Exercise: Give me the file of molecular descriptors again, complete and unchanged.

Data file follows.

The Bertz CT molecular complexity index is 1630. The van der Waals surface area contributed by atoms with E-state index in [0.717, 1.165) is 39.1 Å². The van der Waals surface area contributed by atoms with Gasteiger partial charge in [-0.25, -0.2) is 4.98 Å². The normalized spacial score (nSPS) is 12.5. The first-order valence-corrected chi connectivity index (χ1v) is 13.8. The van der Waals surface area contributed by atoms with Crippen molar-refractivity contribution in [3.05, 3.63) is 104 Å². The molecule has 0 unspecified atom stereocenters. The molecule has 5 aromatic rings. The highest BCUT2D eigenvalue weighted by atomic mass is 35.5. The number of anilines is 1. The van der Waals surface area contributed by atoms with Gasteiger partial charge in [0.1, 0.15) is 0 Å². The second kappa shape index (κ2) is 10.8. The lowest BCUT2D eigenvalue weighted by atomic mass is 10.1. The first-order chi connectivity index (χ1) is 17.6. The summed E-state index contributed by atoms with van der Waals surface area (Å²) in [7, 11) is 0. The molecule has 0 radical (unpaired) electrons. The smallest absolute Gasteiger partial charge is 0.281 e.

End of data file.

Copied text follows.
The Bertz CT molecular complexity index is 1630. The van der Waals surface area contributed by atoms with E-state index in [0.717, 1.165) is 39.1 Å². The van der Waals surface area contributed by atoms with Gasteiger partial charge in [-0.25, -0.2) is 4.98 Å². The normalized spacial score (nSPS) is 12.5. The first-order valence-corrected chi connectivity index (χ1v) is 13.8. The van der Waals surface area contributed by atoms with Crippen molar-refractivity contribution in [3.05, 3.63) is 104 Å². The molecule has 0 unspecified atom stereocenters. The molecule has 5 aromatic rings. The highest BCUT2D eigenvalue weighted by atomic mass is 35.5. The number of anilines is 1. The van der Waals surface area contributed by atoms with Gasteiger partial charge in [0.1, 0.15) is 0 Å². The second kappa shape index (κ2) is 10.8. The lowest BCUT2D eigenvalue weighted by atomic mass is 10.1. The first-order chi connectivity index (χ1) is 17.6. The summed E-state index contributed by atoms with van der Waals surface area (Å²) in [7, 11) is 0. The molecule has 0 radical (unpaired) electrons. The smallest absolute Gasteiger partial charge is 0.281 e.